Nurses crying. That’s what I hear from the front lines treating Covid-19 patients. A nurse will begin the shift crying and end it crying. Crying. And we are not a profession that cries easily.
“Untenable” is how the sister of Dr. Lorna Breen, a physician in New York who died by suicide in late April, described her sister’s work situation. She was right. In hospitals with Covid-19 patients, understaffed clinicians often lack sufficient personal protective equipment and tests for the virus, and they fear for their own lives. These conditions would wear on anyone. But they amount to a staggering burden for doctors, nurses and health workers of all kinds whose deeply ingrained duty is to save the lives of their patients.
These medical workers remain devoted to curing and easing the pain of the desperately ill. But what can be done about their pain? Their feelings of failure? Frontline clinicians all over the country are experiencing anxiety, insomnia, a sense of acute inadequacy, and feelings of being betrayed by hospital administrators. Many will likely end up with PTSD. Helplessly watching so many people die, especially when many of them die without their loved ones present, is professionally “untenable.”
We know there is no universally effective treatment for the sickest Covid-19 patients. But their deaths are clearly not the fault of their caregivers. Is it possible to ease clinicians’ burdens so that they feel less personally responsible when these patients die? I believe that another type of care situation, that of a hospice, may offer some lessons.
The most fragile Covid-19 patients are not unlike hospice patients: There is no cure for their condition. While they differ from hospice patients — their deaths often come on suddenly and cannot be foreseen — clinicians might more easily make peace with their deaths by viewing them through a hospice lens.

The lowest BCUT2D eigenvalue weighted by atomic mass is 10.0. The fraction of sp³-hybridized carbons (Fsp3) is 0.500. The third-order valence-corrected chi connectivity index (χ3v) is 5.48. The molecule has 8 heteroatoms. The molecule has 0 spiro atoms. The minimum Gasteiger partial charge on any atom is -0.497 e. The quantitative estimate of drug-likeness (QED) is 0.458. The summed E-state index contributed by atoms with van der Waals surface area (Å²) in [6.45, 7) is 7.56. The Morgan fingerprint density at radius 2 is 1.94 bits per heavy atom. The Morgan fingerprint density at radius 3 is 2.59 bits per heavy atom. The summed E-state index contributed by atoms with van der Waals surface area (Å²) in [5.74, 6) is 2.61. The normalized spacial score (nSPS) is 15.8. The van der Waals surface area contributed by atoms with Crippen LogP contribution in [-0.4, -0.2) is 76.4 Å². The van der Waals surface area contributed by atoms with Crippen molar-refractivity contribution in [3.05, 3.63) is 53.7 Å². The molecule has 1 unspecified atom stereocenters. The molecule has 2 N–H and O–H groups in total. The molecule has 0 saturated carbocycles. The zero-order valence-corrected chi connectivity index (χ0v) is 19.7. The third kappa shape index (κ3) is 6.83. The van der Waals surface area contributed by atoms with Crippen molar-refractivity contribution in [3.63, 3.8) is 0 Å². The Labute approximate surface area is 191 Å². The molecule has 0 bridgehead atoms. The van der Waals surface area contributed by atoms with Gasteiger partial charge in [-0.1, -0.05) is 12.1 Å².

Even though we are all going to die, death fits uneasily into the world of health care. Fundamentally, health and healing apply to the living, not the dying or the dead, and helping the living get better is why most nurses and doctors got into this work. When I worked in oncology, I saw this principle acted out by physicians who viewed death as failure, and nurses who equated talking honestly about bad prognoses with destroying patients’ hope.
Hospice care approaches death very differently. Practicing as a nurse in home hospice, I understood that patients were going to die. The goal was for them to have the best life possible for as long as possible and to die with minimal distress. Some people associate hospice with “giving up” on dying patients, but that is mistaken. Hospice staff do not hurry death along. Rather, hospice clinicians concede that curative treatment either does not exist for, or has been declined by, the patient, and accept that patients will die under hospice care.
As a hospice nurse, I managed symptoms — pain, trouble breathing, delirium — treated wounds, listened to stories from the past and acknowledged hopes and fears for the future. My intention was that all of my patients would leave this earth without suffering, and though that wasn’t always possible, I tried.